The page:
Lycopene-rich tomatoes, watermelons and strawberries protect us best from damaging solar radiation, along with plenty of water to keep our bodies hydrated and better able to cope, nutritionist/biologist Haris Dimosthenopoulos – the head of the relevant department at Laiko Hospital – told the Athens-Macedonian News Agency (ANA) radio station on Saturday.
Favourite summer foods like tomatoes and watermelon contain lycopene, which has antioxidant action, Dimosthenopoulos said, meaning that they help protect from the so-called free radicals released by solar radiation and protect our skin.
“Of course, there is also vitamin C for carotene, which help in generating melanine, the substance that protects from the sun. We find it in carrots and coloured fruits and vegetables, such as apricots, mangos and coloured peppers, aubergines etc, and vitamin E, in olive oil, which is considered supreme for protecting the skin,” he said.
A handful of dried raisins, prunes or other dried fruits contain large quantities of vitamin C, protecting the body against free radicals, while nuts contain polyunsaturated fatty acids that protect from sunlight. Fatty fish like sardines, mackerel, salmon and bream are also good sources of fatty acids while strawberries are not only a powerful protection against the sun’s rays but are also rich in tannins, helping to relieve the pain of sunburns.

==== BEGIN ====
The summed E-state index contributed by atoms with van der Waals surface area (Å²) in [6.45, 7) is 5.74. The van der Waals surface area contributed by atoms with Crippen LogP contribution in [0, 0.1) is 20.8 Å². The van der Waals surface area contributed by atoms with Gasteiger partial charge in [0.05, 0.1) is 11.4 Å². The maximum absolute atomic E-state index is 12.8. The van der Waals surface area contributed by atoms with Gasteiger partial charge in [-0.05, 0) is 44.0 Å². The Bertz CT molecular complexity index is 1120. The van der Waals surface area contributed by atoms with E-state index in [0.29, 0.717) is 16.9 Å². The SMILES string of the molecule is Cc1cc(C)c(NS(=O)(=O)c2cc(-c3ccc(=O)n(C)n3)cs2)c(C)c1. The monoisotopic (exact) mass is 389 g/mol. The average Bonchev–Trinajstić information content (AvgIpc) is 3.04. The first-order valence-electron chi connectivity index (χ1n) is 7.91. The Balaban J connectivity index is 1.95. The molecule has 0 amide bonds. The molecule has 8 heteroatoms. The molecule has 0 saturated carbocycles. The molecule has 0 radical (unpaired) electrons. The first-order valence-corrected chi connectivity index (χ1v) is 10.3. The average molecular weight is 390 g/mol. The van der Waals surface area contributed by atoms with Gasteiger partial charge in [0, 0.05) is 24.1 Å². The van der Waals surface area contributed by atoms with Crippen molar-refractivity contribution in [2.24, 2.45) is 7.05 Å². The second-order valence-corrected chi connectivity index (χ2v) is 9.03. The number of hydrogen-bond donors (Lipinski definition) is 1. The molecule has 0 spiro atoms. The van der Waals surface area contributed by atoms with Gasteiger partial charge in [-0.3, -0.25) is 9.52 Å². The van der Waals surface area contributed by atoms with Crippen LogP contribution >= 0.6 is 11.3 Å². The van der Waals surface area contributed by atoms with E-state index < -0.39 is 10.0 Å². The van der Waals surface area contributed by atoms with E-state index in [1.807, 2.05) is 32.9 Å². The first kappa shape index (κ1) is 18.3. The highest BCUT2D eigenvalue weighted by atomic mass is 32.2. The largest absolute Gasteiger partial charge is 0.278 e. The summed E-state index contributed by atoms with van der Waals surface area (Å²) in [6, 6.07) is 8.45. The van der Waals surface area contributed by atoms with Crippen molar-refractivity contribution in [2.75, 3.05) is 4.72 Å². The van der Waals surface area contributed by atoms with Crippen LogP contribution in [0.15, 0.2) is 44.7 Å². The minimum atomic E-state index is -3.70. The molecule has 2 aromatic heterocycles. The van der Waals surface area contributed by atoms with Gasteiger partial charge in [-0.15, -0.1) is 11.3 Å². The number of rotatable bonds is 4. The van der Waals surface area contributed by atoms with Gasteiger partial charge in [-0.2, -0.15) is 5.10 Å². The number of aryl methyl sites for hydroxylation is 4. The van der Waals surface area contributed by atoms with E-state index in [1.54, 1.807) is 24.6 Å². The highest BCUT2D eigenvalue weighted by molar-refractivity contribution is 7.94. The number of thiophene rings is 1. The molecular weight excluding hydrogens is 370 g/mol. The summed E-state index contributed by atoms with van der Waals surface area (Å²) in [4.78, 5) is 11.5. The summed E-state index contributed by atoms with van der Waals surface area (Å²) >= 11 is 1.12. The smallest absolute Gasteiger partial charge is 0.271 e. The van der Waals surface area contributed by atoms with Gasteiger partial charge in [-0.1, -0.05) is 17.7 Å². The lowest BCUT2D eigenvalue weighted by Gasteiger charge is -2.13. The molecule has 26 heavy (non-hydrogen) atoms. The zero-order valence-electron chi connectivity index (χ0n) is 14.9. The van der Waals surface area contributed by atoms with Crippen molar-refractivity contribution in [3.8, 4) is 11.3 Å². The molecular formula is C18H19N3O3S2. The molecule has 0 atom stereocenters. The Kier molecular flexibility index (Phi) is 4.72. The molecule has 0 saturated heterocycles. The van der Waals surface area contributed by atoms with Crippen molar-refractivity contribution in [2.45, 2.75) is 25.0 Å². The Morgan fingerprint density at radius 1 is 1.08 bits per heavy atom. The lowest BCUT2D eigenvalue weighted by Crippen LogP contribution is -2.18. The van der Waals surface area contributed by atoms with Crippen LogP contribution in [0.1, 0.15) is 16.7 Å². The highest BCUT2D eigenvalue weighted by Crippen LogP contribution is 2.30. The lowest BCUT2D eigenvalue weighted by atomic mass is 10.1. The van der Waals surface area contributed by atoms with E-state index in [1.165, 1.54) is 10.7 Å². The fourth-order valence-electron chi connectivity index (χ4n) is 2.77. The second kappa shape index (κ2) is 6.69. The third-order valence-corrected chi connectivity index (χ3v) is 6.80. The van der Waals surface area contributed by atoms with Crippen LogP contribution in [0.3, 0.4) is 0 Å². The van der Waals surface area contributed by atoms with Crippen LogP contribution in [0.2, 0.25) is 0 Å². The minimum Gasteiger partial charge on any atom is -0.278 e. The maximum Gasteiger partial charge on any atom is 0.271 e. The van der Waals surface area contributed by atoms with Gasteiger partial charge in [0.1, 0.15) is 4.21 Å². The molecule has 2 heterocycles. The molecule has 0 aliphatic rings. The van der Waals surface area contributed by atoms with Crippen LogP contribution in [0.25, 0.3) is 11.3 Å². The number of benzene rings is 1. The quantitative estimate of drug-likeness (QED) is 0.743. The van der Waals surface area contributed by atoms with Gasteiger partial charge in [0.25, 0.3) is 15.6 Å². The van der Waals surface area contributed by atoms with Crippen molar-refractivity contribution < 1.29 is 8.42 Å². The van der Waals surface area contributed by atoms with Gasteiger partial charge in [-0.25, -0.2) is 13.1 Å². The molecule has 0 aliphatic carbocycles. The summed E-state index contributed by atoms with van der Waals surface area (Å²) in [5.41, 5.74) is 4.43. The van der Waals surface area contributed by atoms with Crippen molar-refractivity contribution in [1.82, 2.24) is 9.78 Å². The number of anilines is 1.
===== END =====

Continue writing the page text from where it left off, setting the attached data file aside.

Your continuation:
As temperatures climb above 36C, the environment becomes more ‘hostile’ to our bodies and we have to ensure that we remain hydrated. The amount of water per day that is needed varies for each individual but is a minimum of 1.5 litres a day and can reach two or even three litres, depending on our age, weight and gender.
“For those that cannot drink a large quantity of water, alternative methods of hydration that do not put a strain on our system are sugarless soft drinks, sodas, tea or even juices, which may help us replenish some of the electrolytes that we lose through sweat, such as sodium and potassium,” Dimosthenopoulos said.
Drinks should not be ice cold, however, but merely cool while cold beers, contrary to popular belief, are not a good way to cool down because the energy needed to metabolise the alcohol in them raises our body’s temperatures and causes net loss of fluids.
Dimosthenopoulos also recommends steering clear of especially rich and fatty foods as the mercury climbs, opting for light meals based on fish and poultry instead of red meat and sauces, or even the vegetarian options in Mediterranean cuisine and salads, and simple carbohydrates, such as rice and pasta.
“When a food in high in fat it requires greater effort by our bodies to digest and this serves to raise our temperature,” he explained.